The operation $\vee$ is associative: $$(p \vee (q \vee r)) \leftrightarrow ((p \vee q) \vee r)$$ and commutative: $$(p \vee q) \leftrightarrow (q \vee p)$$ so you can change the order and distribute the parentheses as you please. Intuitively, no matter how the parentheses are distribute or what order $p,q,r,s$ are written in, the statement $p \vee q \vee r ...


5

I'd suggest proving $\Sigma\vdash D\to Y$ and $\Sigma\vdash H\to Y$ (and $\Sigma\vdash Y\to Y$), then using (4). Here's a proof of $\Sigma\vdash D\to Y$, first in a "friendly" form, then the (fairly mechanical) translation to a form using just the tools you've listed. Friendly form: Suppose $D$. Suppose further that not $Y$. By (1), $H$ would follow. ...


0

Hint: this is an explanation of why it is true, which you can cast into a structural induction if you wish to. If $\phi$ is a pure formula, in the sense of your question, and $v$ is a propositional variable in $\phi$, define an assignment that makes $v$ true if $v$ is not negated in $\phi$ and makes it false if $v$ is negated. This is possible by the ...


0

In his paper “Tout ensemble de formules de la logique classique est equivalent ´a un ensemble independant”, Iegor Reznikof showed the conclusion of your question, but unfortunately the original paper is in French. However you can find a translation in English here.


0

I would start with the most complex side of the statement you want to prove, which in this case is the left hand side, expand your definitions, and take it from there. $ \newcommand{\calc}{\begin{align} \quad &} \newcommand{\op}[1]{\\ #1 \quad & \quad \unicode{x201c}} \newcommand{\hints}[1]{\mbox{#1} \\ \quad & \quad \phantom{\unicode{x201c}} } ...


0

The (¬ϕ→¬ψ)→(ψ→ϕ) [CCNpNqCqp in Polish notation] axiom can get interpreted as meaning that if a negation of a variable is equivalent to the negation of another variable, then the variables will be equivalent. (¬ϕ→¬ψ) says that if the negation of the first proposition is true, then the negation of the next proposition is also true. Given the rule of ...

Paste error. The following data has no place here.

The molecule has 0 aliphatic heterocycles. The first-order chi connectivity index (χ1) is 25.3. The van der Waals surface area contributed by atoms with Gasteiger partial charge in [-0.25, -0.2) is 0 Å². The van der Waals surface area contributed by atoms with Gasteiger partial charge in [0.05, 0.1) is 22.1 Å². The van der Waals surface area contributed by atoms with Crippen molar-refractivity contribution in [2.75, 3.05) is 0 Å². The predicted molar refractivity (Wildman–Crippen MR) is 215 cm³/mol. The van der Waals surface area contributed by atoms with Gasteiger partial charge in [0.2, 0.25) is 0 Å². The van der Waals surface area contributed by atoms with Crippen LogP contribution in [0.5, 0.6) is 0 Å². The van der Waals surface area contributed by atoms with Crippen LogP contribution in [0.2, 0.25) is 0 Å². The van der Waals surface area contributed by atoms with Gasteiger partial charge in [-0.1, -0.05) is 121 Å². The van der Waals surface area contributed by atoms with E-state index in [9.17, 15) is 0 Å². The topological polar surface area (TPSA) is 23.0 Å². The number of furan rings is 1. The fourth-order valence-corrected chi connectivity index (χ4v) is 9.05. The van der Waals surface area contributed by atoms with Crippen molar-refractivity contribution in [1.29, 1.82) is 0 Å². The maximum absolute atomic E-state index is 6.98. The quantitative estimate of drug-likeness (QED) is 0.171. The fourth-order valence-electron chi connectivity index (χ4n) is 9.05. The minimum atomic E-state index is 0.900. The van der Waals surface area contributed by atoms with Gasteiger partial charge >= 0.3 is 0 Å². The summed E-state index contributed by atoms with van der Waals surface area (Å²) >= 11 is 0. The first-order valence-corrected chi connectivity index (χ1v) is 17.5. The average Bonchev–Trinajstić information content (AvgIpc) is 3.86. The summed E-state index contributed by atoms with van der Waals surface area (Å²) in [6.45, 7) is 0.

2

The "turnstile" symbol, used in the context $\Gamma \vdash \varphi$, means that, relative to the proof system we are working with, there is a derivation of the formula $\varphi$ from the formulae in $\Gamma$ with the rules and logical axioms of the proof system. In the Natural Deduction proof system, we can build-up this simple derivation : 1) $a \land ...


1

HINT. Existential quantification over finite domains (say, of size $n$) is equivalent to a $n$ term disjunction over all elements. So from your example, if the universe of discourse was $\{0,1\}$, then the solution to question 1) would be $P(0,0)\lor P(1,0)$. Similarly, universal quantification over finite domains (say, of size $n$) is equivalent to a $n$ ...


0

Your steps would be valid if you are trying to prove: $(A\to C)\wedge (C\to B')\wedge B\;\to\; A'$ $$\begin{array}{l|lrc} 0 & (A\to C)\wedge (C\to B')\wedge B & \text{Assumption} \\[1ex] 1 & (A \to C) & 0, \text{ Conjunctive Simplification} & P\wedge Q\vdash P \\ && \text{aka Conjunction Elimination} \\[1ex] 2 & (C \to B') ...


2

HINT: Every Boolean function $f$ in $n$ Boolean variables is defined by a propositional formula $\tau_f$ in $n$ propositional variables. Prove by induction on the complexity of $\tau_f$ that $f(1,\ldots,1)=1$ for every Boolean function $f$ such that $\tau_f$ is constructed using only the Boolean connectives $\land$ and $\lor$. Use the recursive construction ...


1

Not only is your solution correct IMO, but it is also a much cleaner one than the book offers. I would improve the way your solution is written though (see here for a typesetting guide): \begin{align} (p\to q)\land(p\to r) &\equiv (\neg p\lor q)\land(\neg p\lor r)\tag{Implication identity}\\[0.5em] &\equiv \neg p\lor(q\land r)\tag{Distributive ...


0

For (a) your answer seems correct but you are missing the hypothesis side, in your notation, so I would write something more like: $$ \{\alpha,\beta\} \vdash \alpha \qquad \mathrm{given} \\ \{\alpha\} \vdash \beta \to \alpha \qquad \mathrm{insertion} \\ \emptyset \vdash \alpha \to (\beta \to \alpha) \qquad \mathrm{insertion}$$ and since ...


2

$$(P' \land Q') \lor (P' \land Q) \lor (P \land Q')$$ By identity $A=(A\lor A)$ and associativity: $${\color{Green} {(P' \land Q')}} \lor (P' \land Q) \lor {\color{Green} {(P' \land Q')}} \lor (P \land Q')$$ By distributivity: $$(P' \land (Q' \lor Q)) \lor ((P' \lor P) \land Q')$$ Reduction by the law of excluded middle: $$(P' \land 1) \lor (1 \land Q')$$ ...


1

Consider $S$ as the universal set. Our given expression is this: $$(P^\prime\land Q^\prime)\lor (P^\prime \land Q)\lor (P\land Q^\prime)$$ Use the converse of distributive laws along with associativity laws to reduce the given expression as: $$\left\{P^\prime \land (Q^\prime \lor Q)\right\}\lor (P\land Q^\prime)=\{P^\prime \land S\}\lor (P\land ...


2

Take the model $\mathfrak A\,$ whose domain is $\{a,b \}$, and let $\alpha:=F(x)$ and $\beta:=G(x)$, and finally let $F=\{a \}$ and $G=\{b \}$. Recall that for finite domains $(\forall x)\varphi$ is equivalent to the conjunction $\varphi a_1 \land \varphi a_2 \,...\land \,\varphi a_n \; $ for an $n$ sized domain. I'll show that $\mathfrak A\,$ is a ...


2

Correction Applying Distribution to : $(\lnot p∨q)∧\lnot q$ we get : $(\lnot p \land \lnot q) \lor (q \land \lnot q) \equiv (\lnot p \land \lnot q) \lor F \equiv (\lnot p \land \lnot q).$ In the same way : $(\lnot p ∨ q)∧p \equiv (p \land q)$. Absorption is : $(\lnot p \lor q) \equiv (\lnot p \lor (p \land q))$.